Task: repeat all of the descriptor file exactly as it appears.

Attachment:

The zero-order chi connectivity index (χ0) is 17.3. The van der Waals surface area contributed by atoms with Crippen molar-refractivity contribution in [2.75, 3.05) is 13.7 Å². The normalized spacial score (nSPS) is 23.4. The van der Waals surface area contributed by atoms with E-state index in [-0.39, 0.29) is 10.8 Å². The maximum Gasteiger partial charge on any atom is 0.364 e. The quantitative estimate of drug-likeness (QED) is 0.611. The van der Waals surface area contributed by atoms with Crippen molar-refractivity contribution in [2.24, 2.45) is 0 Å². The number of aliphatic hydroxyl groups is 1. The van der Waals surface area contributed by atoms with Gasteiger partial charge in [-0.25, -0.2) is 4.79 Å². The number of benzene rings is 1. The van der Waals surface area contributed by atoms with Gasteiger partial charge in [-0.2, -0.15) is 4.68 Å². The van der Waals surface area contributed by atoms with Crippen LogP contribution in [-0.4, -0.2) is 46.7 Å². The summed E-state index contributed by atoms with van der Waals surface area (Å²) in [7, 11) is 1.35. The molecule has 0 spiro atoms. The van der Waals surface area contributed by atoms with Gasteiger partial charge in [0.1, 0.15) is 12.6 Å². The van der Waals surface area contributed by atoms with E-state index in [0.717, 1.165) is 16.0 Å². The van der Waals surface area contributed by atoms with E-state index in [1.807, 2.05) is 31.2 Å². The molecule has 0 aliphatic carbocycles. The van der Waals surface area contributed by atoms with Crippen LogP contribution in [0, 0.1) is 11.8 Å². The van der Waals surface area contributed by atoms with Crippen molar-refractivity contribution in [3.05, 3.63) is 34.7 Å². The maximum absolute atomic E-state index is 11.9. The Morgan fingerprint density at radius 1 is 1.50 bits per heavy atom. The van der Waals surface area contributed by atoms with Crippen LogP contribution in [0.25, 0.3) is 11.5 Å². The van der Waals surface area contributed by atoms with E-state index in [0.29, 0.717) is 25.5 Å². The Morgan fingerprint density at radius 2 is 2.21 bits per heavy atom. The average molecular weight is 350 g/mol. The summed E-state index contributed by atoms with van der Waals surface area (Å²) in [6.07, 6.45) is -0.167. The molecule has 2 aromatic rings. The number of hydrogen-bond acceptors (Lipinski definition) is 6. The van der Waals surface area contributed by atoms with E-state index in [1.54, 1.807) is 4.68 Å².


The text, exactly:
The zero-order chi connectivity index (χ0) is 17.3. The van der Waals surface area contributed by atoms with Crippen molar-refractivity contribution in [2.75, 3.05) is 13.7 Å². The normalized spacial score (nSPS) is 23.4. The van der Waals surface area contributed by atoms with E-state index in [-0.39, 0.29) is 10.8 Å². The maximum Gasteiger partial charge on any atom is 0.364 e. The quantitative estimate of drug-likeness (QED) is 0.611. The van der Waals surface area contributed by atoms with Crippen molar-refractivity contribution in [2.24, 2.45) is 0 Å². The number of aliphatic hydroxyl groups is 1. The van der Waals surface area contributed by atoms with Gasteiger partial charge in [-0.25, -0.2) is 4.79 Å². The number of benzene rings is 1. The van der Waals surface area contributed by atoms with Gasteiger partial charge in [-0.2, -0.15) is 4.68 Å². The van der Waals surface area contributed by atoms with Crippen LogP contribution in [-0.4, -0.2) is 46.7 Å². The summed E-state index contributed by atoms with van der Waals surface area (Å²) in [7, 11) is 1.35. The molecule has 0 spiro atoms. The van der Waals surface area contributed by atoms with Gasteiger partial charge in [0.1, 0.15) is 12.6 Å². The van der Waals surface area contributed by atoms with E-state index in [0.717, 1.165) is 16.0 Å². The van der Waals surface area contributed by atoms with E-state index in [1.807, 2.05) is 31.2 Å². The molecule has 0 aliphatic carbocycles. The van der Waals surface area contributed by atoms with Crippen LogP contribution in [0, 0.1) is 11.8 Å². The van der Waals surface area contributed by atoms with Crippen molar-refractivity contribution in [3.05, 3.63) is 34.7 Å². The maximum absolute atomic E-state index is 11.9. The Morgan fingerprint density at radius 1 is 1.50 bits per heavy atom. The van der Waals surface area contributed by atoms with Crippen LogP contribution in [0.25, 0.3) is 11.5 Å². The van der Waals surface area contributed by atoms with E-state index in [0.29, 0.717) is 25.5 Å². The Morgan fingerprint density at radius 2 is 2.21 bits per heavy atom. The average molecular weight is 350 g/mol. The summed E-state index contributed by atoms with van der Waals surface area (Å²) in [6.07, 6.45) is -0.167. The molecule has 2 aromatic rings. The number of hydrogen-bond acceptors (Lipinski definition) is 6. The van der Waals surface area contributed by atoms with E-state index in [1.54, 1.807) is 4.68 Å².